Hitman 'killed victim as he pleaded for life'

Click to follow
The Independent Online
DAVID NORRIS, a police informer who was the target of a pounds 35,000 execution contract, pleaded with a hitman not to kill him as he lay seriously wounded on the ground, an Old Bailey jury was told yesterday.

John Green and Terence McCrory, Ulster Protestant hitmen recruited by drugs dealers in south London, had allegedly waited for Norris, 49, at his home in Belvedere, Kent.

Timothy Langdale, for the prosecution, said that Norris attempted to flee, but Mr Green shot him. He said that despite Norris's pleas for his life and offers of money, Mr Green then fired several more shots from a .25 calibre pistol into his victim.

Mr Green, 32, of Falkirk, Scotland, and Mr McCrory, 30, of Belfast, are on trial alongside Patrick Doherty, 35, of Brockley, south London, and George McMahon, 46, of New Cross, south London. Mr Green, Mr McCrory and Mr Doherty are charged with conspiring with others to kill Norris; all four are charged with conspiring with others to kill John Dale, a drugs dealer, while Mr Doherty and Mr McMahon are charged with conspiracy to supply cannabis resin. They deny all the charges.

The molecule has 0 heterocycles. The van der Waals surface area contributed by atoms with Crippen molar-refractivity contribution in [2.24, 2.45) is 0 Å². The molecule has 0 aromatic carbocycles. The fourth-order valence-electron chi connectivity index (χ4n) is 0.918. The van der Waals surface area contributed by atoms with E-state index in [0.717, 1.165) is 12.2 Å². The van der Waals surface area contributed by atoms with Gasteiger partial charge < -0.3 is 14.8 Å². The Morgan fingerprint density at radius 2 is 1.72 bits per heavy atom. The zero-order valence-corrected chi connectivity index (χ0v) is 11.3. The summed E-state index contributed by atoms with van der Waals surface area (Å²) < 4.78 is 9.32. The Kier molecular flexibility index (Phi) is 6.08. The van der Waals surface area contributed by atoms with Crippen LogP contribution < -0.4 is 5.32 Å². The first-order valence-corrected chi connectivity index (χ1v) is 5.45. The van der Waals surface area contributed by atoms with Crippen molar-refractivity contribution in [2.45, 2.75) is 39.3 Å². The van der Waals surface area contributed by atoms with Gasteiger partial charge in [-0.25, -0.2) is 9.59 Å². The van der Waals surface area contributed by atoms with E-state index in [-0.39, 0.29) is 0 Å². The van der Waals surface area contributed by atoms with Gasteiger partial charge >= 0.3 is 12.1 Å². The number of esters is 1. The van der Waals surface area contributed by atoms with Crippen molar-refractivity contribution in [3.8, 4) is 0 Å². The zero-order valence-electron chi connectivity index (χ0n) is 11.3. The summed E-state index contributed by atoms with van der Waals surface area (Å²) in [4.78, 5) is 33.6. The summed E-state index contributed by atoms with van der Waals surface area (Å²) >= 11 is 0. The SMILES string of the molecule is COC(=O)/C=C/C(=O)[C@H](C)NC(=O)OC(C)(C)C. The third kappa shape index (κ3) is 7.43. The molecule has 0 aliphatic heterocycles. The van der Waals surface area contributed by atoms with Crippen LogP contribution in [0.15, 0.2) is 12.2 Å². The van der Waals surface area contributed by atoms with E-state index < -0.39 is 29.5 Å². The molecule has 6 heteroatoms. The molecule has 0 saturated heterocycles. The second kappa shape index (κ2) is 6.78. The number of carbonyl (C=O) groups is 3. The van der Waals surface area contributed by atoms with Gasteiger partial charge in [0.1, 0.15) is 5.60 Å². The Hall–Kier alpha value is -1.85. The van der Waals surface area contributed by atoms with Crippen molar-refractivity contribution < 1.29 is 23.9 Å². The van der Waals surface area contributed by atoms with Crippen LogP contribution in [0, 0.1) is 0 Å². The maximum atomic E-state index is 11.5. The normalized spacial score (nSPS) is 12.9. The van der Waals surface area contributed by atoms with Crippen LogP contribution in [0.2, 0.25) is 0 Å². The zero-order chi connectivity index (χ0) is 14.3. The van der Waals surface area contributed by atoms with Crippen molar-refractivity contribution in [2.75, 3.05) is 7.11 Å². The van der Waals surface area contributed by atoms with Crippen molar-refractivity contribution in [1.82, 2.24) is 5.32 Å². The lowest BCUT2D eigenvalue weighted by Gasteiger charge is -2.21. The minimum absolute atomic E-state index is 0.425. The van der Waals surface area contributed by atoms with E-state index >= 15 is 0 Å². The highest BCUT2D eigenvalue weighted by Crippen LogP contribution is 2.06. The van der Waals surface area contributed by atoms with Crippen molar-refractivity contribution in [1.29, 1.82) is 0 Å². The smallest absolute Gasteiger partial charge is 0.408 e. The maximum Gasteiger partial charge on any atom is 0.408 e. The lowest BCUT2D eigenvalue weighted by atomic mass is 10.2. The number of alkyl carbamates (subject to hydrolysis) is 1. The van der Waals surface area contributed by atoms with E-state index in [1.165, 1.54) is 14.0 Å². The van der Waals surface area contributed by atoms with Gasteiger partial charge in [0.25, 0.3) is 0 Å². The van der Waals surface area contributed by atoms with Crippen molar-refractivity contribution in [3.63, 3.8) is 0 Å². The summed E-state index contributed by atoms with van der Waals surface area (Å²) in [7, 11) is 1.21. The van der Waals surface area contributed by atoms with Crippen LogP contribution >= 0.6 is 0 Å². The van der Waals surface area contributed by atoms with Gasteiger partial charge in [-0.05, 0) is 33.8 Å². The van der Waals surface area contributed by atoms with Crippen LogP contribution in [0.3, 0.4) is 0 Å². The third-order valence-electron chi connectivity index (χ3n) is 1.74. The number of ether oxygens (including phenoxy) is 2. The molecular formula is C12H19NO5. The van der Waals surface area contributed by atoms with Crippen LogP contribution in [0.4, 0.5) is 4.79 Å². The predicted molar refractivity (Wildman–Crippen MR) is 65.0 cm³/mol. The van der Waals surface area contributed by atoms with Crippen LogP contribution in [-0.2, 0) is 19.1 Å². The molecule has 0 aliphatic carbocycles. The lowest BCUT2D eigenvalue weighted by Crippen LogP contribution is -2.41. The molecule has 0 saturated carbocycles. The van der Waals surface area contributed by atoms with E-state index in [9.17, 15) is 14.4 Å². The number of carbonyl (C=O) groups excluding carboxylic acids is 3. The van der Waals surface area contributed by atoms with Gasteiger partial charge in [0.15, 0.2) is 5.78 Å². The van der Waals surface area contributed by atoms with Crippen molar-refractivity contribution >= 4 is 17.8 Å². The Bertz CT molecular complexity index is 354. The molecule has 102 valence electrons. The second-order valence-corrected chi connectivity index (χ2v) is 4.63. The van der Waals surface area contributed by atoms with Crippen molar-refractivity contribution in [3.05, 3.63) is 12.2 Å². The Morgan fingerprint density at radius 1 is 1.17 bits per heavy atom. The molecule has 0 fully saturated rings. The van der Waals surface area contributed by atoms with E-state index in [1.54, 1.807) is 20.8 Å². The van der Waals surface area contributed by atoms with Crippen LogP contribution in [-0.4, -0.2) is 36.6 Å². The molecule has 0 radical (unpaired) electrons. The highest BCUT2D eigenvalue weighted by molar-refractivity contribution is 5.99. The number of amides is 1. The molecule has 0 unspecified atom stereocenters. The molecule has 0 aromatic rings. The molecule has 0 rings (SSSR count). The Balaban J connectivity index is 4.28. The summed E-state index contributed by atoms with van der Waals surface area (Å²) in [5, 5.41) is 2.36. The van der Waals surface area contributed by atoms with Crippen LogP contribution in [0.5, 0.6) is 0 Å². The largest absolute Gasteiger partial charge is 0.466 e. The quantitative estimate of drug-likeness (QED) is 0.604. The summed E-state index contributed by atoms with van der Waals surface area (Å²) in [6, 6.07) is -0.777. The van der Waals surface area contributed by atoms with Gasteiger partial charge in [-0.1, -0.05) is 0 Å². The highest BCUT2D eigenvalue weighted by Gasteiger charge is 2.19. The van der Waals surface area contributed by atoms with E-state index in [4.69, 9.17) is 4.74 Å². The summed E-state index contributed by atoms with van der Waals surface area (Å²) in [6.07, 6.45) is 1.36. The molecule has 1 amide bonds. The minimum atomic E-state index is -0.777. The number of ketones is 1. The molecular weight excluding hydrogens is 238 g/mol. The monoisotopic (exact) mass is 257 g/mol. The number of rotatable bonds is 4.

The hitmen were hired, the Crown alleges, through drug dealers from Ulster who were promised access to cheap cannabis in return for fulfilling the contracts on Dale and Norris.

The Crown claims that Mr Doherty put the price of pounds 35,000 on Norris's head because he had 'grassed up a number of firms that year'. Mr Langdale said he told Stuart Warne, a go-between, that there were 'other hits in the pipeline'.

Mr Warne was told by Patrick McCreery, an Ulster dealer based in Kent, that to fulfil the contract on Dale - said to have 'ripped off' another dealer - the hitmen would require pounds 10,000 on top of the pounds 16,000 they were already being paid, to cover hotels, guns, motorcycles and cars. Mr Langdale said: 'McCreery struck Warne as a being a professsional. He indicated that the men could not use their own equipment because it would show it was an Irish job.'

Mr Langdale said Mr Warne met a man in a public house in south-east London and was taken to an estate where he bought a double-barrelled shotgun and cartridges for pounds 300.

Several attempts to kill Mr Dale failed, Mr Langdale said, and a shotgun attack was eventually carried out by another Ulsterman, Renwick Dennison, but the victim survived. The case continues today.